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Migrant Worker Claims Migrant Workers Drive Down Wages
Sailer
May 17, 2015, 03:38 PM
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From the Daily Mail:
Foreign workers drag down UK wages, says bank chief: Carney’s explosive intervention as number of EU migrants working here hits 2million

Mark Carney, head of the Bank of England, issued stark warning Influx of foreign workers is threatening economy by holding down wages

He said rates of immigration explained why pay rises have been subdued

By IAN DRURY and HUGO DUNCAN FOR THE DAILY MAIL PUBLISHED: 06:40 EST, 13 May 2015

A huge influx of foreign workers is threatening the economy by holding down wages, the head of the Bank of England warned yesterday.

In a dramatic intervention, Mark Carney said high rates of immigration helped explain why pay rises had been subdued for several years.

Carney is from Canada.
He said sluggish earnings were a key risk to the country’s recovery from the worst recession in a century. The comments coincide with the release of figures showing a record 4.8million foreigners work in Britain – making up one sixth of the labour force. Almost two million of them are from the European Union – another all-time high.

Workers from Poland and other former Eastern Bloc countries have taken 942,000 jobs. …

Mr Carney’s remarks will be noted with interest in Westminster and Brussels because he has avoided the political arena since joining the BoE in July 2013. EU chiefs are desperate for Britain to vote to remain in Europe in the promised in/out referendum.

Speaking in public for the first time since the election, the Canadian bank governor said the UK labour force had ‘expanded significantly’ in recent years. This is partly explained by an increase in older workers and a willingness to work longer hours but Mr Carney also blamed ‘strong population growth partly driven by net migration’.

Mr Carney said the increase in the size of the workforce had ‘contained wage growth in the face of robust employment growth’. He added: ‘A key risk [to the economy] is that these subdued growth rates continue.’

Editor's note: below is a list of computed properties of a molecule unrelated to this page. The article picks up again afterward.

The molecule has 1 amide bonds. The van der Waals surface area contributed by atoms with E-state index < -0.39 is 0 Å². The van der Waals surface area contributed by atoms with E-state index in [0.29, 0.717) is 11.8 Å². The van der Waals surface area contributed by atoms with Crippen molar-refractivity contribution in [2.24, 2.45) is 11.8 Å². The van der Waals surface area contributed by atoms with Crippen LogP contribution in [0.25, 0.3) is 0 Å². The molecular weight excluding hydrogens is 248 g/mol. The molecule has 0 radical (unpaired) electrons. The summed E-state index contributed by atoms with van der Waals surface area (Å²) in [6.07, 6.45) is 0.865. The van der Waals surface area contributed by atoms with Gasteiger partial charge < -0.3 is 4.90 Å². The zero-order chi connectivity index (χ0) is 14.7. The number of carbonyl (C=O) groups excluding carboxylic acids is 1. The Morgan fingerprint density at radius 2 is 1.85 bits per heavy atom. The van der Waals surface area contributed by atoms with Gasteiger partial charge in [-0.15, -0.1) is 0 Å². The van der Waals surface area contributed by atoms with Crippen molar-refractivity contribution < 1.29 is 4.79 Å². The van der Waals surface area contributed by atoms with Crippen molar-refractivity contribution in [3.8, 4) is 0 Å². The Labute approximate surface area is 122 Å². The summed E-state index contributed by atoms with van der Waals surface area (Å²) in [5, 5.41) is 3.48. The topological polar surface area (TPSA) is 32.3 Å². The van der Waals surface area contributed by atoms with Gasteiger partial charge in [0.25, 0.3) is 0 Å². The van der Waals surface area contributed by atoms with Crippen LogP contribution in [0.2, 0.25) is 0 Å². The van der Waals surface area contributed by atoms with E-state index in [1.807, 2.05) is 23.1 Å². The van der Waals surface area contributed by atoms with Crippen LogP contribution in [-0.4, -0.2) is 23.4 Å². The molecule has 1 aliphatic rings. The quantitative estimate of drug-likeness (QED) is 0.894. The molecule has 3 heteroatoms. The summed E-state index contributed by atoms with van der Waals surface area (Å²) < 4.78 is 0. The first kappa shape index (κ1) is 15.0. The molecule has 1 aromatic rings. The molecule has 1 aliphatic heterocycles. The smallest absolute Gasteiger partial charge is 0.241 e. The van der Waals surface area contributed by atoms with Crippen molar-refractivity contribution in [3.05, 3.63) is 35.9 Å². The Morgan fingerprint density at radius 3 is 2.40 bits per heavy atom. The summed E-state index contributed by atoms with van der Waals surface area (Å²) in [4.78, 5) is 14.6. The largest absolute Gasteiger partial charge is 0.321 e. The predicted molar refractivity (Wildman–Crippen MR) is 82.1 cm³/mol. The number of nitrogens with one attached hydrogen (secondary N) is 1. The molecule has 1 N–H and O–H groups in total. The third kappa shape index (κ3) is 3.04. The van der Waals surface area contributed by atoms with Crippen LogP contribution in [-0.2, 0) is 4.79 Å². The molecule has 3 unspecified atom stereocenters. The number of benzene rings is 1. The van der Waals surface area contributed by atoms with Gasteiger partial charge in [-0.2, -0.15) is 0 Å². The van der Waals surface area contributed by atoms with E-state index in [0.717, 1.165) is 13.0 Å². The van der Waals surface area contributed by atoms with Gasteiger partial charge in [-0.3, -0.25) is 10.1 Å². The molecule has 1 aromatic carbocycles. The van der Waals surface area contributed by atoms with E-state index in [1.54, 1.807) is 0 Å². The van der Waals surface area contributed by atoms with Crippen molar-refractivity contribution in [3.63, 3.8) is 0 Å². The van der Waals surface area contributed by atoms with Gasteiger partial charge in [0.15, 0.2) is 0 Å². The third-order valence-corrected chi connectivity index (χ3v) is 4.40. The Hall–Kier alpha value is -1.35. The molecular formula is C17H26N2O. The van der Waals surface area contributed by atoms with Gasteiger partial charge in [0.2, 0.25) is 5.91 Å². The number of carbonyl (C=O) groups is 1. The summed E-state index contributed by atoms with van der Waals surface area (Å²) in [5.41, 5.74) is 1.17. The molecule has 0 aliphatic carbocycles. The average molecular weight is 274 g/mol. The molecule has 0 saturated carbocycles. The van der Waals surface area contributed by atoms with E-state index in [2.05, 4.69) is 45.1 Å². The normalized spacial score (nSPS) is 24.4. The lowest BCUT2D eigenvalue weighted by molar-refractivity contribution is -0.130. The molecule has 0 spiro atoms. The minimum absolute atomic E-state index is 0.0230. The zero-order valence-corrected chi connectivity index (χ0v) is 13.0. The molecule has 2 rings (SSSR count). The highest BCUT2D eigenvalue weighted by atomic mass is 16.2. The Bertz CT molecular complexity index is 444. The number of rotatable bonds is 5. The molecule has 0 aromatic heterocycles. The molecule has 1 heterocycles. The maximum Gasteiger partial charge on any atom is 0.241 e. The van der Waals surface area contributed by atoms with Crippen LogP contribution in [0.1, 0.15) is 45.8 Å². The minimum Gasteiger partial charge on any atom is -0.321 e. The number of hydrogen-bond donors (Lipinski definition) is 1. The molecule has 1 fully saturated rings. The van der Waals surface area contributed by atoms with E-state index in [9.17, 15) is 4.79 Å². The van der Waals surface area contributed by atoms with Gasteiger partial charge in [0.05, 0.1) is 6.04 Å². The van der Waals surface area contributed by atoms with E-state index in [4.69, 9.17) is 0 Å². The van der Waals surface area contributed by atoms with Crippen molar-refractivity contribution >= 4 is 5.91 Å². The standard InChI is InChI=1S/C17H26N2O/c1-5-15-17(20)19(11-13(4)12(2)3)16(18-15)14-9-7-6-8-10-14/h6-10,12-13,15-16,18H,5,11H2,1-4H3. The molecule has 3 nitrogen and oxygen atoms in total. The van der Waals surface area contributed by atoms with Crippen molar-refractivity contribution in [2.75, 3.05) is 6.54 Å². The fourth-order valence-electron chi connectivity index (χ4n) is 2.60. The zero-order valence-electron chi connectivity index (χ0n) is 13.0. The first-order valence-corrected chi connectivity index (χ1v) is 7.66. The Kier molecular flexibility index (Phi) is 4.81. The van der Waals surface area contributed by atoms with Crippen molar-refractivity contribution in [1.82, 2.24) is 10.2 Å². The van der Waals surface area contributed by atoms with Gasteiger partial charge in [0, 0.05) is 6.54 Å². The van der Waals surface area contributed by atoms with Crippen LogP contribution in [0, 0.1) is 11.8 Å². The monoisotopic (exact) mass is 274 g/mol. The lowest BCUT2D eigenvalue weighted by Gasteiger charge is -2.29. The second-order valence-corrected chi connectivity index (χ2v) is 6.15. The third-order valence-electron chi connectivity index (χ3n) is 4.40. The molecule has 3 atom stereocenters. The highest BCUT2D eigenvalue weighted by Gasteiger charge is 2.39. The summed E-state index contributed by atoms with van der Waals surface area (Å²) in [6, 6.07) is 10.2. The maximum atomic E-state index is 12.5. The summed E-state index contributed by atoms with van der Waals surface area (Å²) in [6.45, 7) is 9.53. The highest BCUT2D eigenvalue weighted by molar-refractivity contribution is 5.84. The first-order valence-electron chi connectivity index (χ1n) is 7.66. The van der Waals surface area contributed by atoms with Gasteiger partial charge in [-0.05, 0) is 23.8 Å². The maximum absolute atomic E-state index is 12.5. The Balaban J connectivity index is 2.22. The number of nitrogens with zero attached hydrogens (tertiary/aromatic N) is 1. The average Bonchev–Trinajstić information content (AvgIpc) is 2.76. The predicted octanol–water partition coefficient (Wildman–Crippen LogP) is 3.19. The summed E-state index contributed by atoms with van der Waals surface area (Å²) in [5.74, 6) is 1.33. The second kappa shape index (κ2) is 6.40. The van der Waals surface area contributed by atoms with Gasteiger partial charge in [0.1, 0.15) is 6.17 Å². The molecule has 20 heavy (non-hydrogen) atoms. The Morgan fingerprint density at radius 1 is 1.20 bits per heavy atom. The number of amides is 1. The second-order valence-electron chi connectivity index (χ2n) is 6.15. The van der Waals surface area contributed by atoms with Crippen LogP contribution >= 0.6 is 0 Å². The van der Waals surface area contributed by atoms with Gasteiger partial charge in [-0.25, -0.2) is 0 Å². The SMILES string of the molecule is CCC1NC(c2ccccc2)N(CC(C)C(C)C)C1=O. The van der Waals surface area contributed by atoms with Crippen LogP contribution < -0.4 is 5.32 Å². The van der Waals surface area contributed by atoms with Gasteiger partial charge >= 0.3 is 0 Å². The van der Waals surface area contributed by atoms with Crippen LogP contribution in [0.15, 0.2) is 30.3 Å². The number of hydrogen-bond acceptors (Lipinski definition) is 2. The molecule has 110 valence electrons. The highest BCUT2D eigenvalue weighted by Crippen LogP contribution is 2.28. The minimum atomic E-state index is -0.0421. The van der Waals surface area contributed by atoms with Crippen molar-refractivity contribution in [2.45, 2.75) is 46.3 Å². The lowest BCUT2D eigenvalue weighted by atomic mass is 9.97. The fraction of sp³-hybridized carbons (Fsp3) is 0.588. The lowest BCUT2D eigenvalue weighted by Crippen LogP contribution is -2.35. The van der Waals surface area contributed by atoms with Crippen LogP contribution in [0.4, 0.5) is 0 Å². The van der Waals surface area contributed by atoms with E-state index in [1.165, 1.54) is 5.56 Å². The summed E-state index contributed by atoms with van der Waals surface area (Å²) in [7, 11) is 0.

Gerwyn Davies, an adviser at the Chartered Institute of Personnel and Development, said: ‘The increased supply of workers, especially older workers and EU migrants, means that employers are under little or no recruitment pressure to boost pay growth.

When I was majoring in economics in college, I heard of this obscure concept called the law of supply and demand. But didn’t Giovanni Peri disprove that once and for all by showing that in California in 2005, things were looking up, up, up, with strawberry pickers buying $700,000 houses?
‘Until this supply begins to diminish, employers will be under little pressure to increase starting salaries and, even then, we still have some way to go to see wages significantly exceed living costs.’
But, but, but didn’t economist David Card explode obsolete supply and demand reasoning by showing that in Miami in the years following the Mariel Boat Lift incomes were high by citing the expensive lifestyles of Tony Montana, Sonny Crockett and Rico Tubbs ?
Alp Mehmet, of the campaign group MigrationWatch UK, said: ‘While some people have resisted the view that mass immigration exerts downward pressure on wages, the Bank of England report shows that such a view is neither extreme nor unjustified and that the impact of immigration is very likely affecting not just the lowest-paid. It is a key issue about which the government needs to be clear in its impending negotiations with the rest of the EU.’